IDX integration is the best lead conversion tool available
Most of our clients request or desire IDX integration. IDX integration refers to the ability to browse active listings or search the MLS without leaving your website. It’s a great feature for your users.
Many clients ask about IDX in relation to SEO and many third-party IDX providers will tout the SEO benefits of their offerings, but we typically see very little SEO value in IDX integration. It’s rare that indexed individual property pages on your site will outrank the same property pages on the big sites such as Zillow, Trulia and other major real estate websites in Google’s search results. Note: We are strong believers in SEO, it just doesn’t typically involve IDX.
The true value in IDX integration is in lead generation. No tool will turn traffic into leads as well as the IDX features built into your website.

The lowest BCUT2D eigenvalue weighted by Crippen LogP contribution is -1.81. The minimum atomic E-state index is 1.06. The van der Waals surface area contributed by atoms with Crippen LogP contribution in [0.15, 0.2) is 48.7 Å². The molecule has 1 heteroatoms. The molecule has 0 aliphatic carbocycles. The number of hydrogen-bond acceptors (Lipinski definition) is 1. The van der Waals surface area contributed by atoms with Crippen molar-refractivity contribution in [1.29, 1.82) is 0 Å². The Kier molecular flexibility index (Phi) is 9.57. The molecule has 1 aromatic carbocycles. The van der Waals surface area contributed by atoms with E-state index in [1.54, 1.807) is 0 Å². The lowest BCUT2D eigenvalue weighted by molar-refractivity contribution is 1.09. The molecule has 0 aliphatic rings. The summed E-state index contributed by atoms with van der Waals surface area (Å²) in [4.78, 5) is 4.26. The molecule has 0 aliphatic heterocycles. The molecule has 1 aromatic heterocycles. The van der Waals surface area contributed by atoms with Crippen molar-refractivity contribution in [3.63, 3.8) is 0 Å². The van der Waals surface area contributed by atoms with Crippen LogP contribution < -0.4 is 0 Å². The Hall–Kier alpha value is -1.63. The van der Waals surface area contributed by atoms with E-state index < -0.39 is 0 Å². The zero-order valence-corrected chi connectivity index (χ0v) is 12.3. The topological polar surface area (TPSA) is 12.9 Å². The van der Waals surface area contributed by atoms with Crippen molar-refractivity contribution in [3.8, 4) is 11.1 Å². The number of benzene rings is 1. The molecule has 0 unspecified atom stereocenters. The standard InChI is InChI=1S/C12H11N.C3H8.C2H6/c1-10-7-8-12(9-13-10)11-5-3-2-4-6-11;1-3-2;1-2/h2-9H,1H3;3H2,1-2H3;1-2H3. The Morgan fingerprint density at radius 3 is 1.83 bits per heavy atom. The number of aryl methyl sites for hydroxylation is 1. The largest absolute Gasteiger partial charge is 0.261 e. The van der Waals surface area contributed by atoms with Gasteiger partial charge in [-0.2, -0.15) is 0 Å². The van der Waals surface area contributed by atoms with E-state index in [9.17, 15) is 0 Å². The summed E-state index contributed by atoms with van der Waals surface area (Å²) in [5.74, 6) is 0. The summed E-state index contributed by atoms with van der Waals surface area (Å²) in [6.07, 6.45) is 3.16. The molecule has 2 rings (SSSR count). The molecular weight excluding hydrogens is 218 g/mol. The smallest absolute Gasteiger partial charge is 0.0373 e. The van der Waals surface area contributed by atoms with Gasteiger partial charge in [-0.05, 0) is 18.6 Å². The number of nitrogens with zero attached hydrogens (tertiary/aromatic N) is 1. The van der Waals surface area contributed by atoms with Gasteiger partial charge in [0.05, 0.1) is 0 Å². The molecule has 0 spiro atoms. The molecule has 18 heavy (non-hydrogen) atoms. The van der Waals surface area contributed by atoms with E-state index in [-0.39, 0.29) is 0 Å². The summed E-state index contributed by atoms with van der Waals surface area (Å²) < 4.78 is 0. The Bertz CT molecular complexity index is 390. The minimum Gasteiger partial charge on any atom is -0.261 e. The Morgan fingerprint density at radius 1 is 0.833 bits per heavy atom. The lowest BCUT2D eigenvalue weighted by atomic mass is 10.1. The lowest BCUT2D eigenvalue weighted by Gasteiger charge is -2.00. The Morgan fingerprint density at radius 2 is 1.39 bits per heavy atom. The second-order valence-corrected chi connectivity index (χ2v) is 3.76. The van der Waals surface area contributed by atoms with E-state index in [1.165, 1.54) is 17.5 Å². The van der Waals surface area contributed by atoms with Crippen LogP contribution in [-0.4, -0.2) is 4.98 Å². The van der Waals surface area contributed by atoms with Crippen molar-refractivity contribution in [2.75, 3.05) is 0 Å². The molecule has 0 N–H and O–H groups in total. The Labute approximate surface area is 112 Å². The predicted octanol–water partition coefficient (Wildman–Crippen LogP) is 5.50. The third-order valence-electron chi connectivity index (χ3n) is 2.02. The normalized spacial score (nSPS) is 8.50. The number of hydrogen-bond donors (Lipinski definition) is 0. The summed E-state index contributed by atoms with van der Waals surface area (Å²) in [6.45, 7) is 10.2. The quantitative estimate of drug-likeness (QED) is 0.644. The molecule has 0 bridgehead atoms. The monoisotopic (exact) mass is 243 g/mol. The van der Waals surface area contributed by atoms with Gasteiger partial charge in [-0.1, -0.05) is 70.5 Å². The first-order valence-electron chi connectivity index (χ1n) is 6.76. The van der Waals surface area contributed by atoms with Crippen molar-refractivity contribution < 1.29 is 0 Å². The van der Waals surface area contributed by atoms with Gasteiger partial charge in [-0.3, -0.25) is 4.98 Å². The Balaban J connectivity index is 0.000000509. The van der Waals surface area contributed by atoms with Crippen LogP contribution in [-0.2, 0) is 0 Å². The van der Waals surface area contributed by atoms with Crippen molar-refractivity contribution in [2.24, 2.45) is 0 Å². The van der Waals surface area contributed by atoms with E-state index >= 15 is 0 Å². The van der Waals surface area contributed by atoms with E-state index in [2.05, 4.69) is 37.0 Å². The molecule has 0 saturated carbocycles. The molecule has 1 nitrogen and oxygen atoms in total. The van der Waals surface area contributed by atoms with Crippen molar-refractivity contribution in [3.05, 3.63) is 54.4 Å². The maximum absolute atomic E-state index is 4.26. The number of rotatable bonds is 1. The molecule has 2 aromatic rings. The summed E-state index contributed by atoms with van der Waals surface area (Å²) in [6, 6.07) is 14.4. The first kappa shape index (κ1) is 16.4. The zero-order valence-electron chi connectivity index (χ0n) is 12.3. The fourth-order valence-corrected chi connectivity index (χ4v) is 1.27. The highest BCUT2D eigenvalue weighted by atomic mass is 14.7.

Most IDX providers enable you to force registration on users at a certain threshold of viewing active listings. For example, a user can search the MLS, then click on a property, but before they can view the details and photos of that property, the website will prompt them to complete a contact form before they’re permitted to proceed. This is very effective.
Being able to thoughtfully sprinkle IDX-generated listings throughout your site, seamlessly into the content, increases the effectiveness of this strategy even more. This provides you with natural, widespread lead generation capability throughout the site. It effectively turns each piece of content into an entry point of your lead generation funnel.
What do we mean by sprinkling listings throughout the site? Well, most IDX providers enable you to create widgets based on certain MLS criteria, and then embed them in different parts of the site. A simple, yet effective way to do this is to create a top-level communities page on your site which then lets users click on the various featured communities in your area, taking them to a page dedicated to that community.